Digital specialist Nigel Hall, most recently MD of KPMG UK, is tasked with leading the PRO in its data-driven "technological evolution"
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British collection society PRS for Music grows revenue 4.4% but reports rise in overall costs and reduction in amounts distributed to members
By Anna Grace on 29 Apr 2019
UK performance rights organisation (PRO) PRS for Music has announced it collected a record £746 million on behalf of its members in 2018, a 4.4% increase from the previous year.
Overall costs for the company rose from £86.2m in 2017 to £93.8m in 2018. The company says the rise is due to investment costs related to the launch of the PPL PRS Ltd joint venture, which serves as a one-stop shop for public performance licensing in the UK.
The company also distributed a slightly lower £603.6m to its songwriter, composer and music publisher members. The company attributes the 0.2% reduction in distributions on “processing delays at our joint venture partners”.
The body collected royalties from 11.2 trillion music performances, including streaming, downloads, radio and TV plays, in addition to live music events.
According to PRS, live revenues are up 13% to £39.9m, boosted by big British festivals and high-profile UK tours. The PRO now receives 4% of the ticket price for live concerts and other music events – festivals excluded – following the implementation of a new live performance tariff in June 2018.
“The way in which we all consume music has changed dramatically over this period, but the popularity of UK music endures; long may it continue”
International collections continue to prove the most profitable revenue stream, bringing in £280.6m in 2018, a 9.1% increase from the year before. Income from digital services also saw a boost, growing by 17% to £145.7m.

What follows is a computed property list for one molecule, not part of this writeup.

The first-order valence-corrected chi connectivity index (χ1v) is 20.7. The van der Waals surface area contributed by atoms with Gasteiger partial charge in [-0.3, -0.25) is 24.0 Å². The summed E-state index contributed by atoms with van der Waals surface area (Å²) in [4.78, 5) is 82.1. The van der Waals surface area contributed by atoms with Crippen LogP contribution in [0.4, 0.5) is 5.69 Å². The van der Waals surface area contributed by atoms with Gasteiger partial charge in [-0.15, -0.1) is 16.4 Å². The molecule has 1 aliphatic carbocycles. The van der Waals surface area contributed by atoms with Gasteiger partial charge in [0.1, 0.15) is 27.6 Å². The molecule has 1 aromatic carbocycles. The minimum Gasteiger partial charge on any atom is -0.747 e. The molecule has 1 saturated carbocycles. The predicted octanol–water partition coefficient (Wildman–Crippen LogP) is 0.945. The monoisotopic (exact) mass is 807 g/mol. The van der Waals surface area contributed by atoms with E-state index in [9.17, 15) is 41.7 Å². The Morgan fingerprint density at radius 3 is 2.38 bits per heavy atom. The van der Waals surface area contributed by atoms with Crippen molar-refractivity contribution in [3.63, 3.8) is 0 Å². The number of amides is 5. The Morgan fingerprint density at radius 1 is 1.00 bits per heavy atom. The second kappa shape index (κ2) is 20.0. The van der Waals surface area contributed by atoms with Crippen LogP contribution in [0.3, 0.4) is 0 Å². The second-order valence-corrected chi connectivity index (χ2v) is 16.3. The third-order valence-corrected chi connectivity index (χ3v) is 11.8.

However, PRS collections from broadcasters including the BBC, Sky and Global Radio were down 5.1% to £127.7m.
“Royalties from international digital continue to underpin our growth, areas in which we have invested systematically over the past ten years,” says PRS chief executive, Robert Ashcroft.
“The way in which we all consume music has changed dramatically over this period, switching from ownership to access, but the popularity of UK music endures; long may it continue,” adds Ashcroft, who steps down from his role at the end of the year.
Ashcroft also commends the recently passed European Copyright Directive, which he calls “the most significant change in copyright law in nearly twenty years”. The directive compels online content sharing service providers, such as social networking sites and YouTube, to combat the sharing of copyrighted works and seek licenses from the music industry to host their content.
In relation to the passage of the Copyright Directive, Ashcroft has discussed the possibility of receiving royalty revenue from online gaming platforms. A virtual Marshmello concert hosted in popular free-to-play game Fortnite was “attended” by ten million people earlier this year and Weezer used the game to premier their new album Black last month.